[ sil-ee-uh m ]
/ ˈsɪl i əm /
singular of cilia.
Origin of cilium
Definition for cilium (2 of 2)
[ sil-ee-uh ]
/ ˈsɪl i ə /
plural noun, singular cil·i·um [sil-ee-uh m] /ˈsɪl i əm/.
Biology. minute hairlike organelles, identical in structure to flagella, that line the surfaces of certain cells and beat in rhythmic waves, providing locomotion to ciliate protozoans and moving liquids along internal epithelial tissue in animals.
Anatomy. the eyelashes.
Origin of cilia
1705–15; New Latin, plural of cilium eyelash, Latin: upper eyelid, perhaps a back formation from supercilium eyebrow; see supercilium
Dictionary.com Unabridged Based on the Random House Unabridged Dictionary, © Random House, Inc. 2019
Examples from the Web for cilium
Each consists of a very slender curved filament, with a still finer filament, or cilium, arising from it on each side.An Elementary Text-book of the Microscope|John William Griffith
British Dictionary definitions for cilium (1 of 2)
/ (ˈsɪlɪəm) /
noun plural cilia (ˈsɪlɪə)
any of the short thread-like projections on the surface of a cell, organism, etc, whose rhythmic beating causes movement of the organism or of the surrounding fluid
the technical name for eyelash
Word Origin for cilium
C18: New Latin, from Latin: (lower) eyelid, eyelash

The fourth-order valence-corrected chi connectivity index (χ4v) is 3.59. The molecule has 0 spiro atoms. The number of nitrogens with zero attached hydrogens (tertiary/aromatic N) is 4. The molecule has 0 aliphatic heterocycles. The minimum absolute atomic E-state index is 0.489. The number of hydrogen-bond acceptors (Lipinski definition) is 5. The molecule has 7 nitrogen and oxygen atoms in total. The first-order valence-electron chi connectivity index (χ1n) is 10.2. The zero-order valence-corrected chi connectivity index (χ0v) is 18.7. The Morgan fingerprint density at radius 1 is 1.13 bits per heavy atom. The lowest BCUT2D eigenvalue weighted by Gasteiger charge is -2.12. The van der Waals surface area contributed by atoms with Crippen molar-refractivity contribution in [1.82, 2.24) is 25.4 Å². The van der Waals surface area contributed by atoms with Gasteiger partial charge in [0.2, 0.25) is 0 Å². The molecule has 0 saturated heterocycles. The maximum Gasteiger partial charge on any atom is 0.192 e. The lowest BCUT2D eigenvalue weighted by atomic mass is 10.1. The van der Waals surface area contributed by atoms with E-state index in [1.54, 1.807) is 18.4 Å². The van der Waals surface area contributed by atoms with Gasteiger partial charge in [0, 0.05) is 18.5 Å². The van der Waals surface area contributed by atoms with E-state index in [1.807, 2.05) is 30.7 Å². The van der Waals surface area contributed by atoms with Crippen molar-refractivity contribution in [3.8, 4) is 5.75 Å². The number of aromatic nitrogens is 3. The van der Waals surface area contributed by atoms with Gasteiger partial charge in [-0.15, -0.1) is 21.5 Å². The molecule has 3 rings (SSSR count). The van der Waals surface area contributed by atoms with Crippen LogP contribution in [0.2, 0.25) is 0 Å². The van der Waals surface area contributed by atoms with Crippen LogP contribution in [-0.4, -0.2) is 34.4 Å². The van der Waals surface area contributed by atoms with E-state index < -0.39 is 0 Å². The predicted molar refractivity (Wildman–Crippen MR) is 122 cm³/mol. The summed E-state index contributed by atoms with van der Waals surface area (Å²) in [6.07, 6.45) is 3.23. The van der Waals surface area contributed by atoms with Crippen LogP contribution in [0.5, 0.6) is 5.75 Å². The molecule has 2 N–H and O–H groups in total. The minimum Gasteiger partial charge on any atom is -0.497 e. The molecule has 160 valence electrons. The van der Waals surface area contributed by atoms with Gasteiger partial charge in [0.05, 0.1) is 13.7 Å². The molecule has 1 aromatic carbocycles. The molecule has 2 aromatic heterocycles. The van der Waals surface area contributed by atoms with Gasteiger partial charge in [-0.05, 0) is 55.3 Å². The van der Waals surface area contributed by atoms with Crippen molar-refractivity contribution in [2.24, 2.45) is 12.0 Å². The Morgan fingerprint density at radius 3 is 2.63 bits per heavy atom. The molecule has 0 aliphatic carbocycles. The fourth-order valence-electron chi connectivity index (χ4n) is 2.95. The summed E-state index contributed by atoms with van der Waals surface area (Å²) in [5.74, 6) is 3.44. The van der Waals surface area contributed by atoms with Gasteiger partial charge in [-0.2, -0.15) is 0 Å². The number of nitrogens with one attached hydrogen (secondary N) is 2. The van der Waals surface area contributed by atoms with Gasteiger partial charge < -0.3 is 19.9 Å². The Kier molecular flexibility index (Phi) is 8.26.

British Dictionary definitions for cilium (2 of 2)
/ (ˈsɪlɪə) /
the plural of cilium
Collins English Dictionary - Complete & Unabridged 2012 Digital Edition © William Collins Sons & Co. Ltd. 1979, 1986 © HarperCollins Publishers 1998, 2000, 2003, 2005, 2006, 2007, 2009, 2012
Medicine definitions for cilium
[ sĭl′ē-əm ]
n. pl. cil•i•a (-ē-ə)
A microscopic hairlike process extending from the surface of a cell or unicellular organism, capable of rhythmical motion, and acting with other such structures to cause the movement of the cell or of the surrounding medium.
The American Heritage® Stedman's Medical Dictionary Copyright © 2002, 2001, 1995 by Houghton Mifflin Company. Published by Houghton Mifflin Company.
Science definitions for cilium
[ sĭl′ē-əm ]
A tiny hairlike projection on the surface of some cells and microscopic organisms, especially protozoans. Cilia are capable of whipping motions and are used by some microorganisms, such as paramecia, for movement. Cilia lining the human respiratory tract act to remove foreign matter from air before it reaches the lungs.
The American Heritage® Science Dictionary Copyright © 2011. Published by Houghton Mifflin Harcourt Publishing Company. All rights reserved.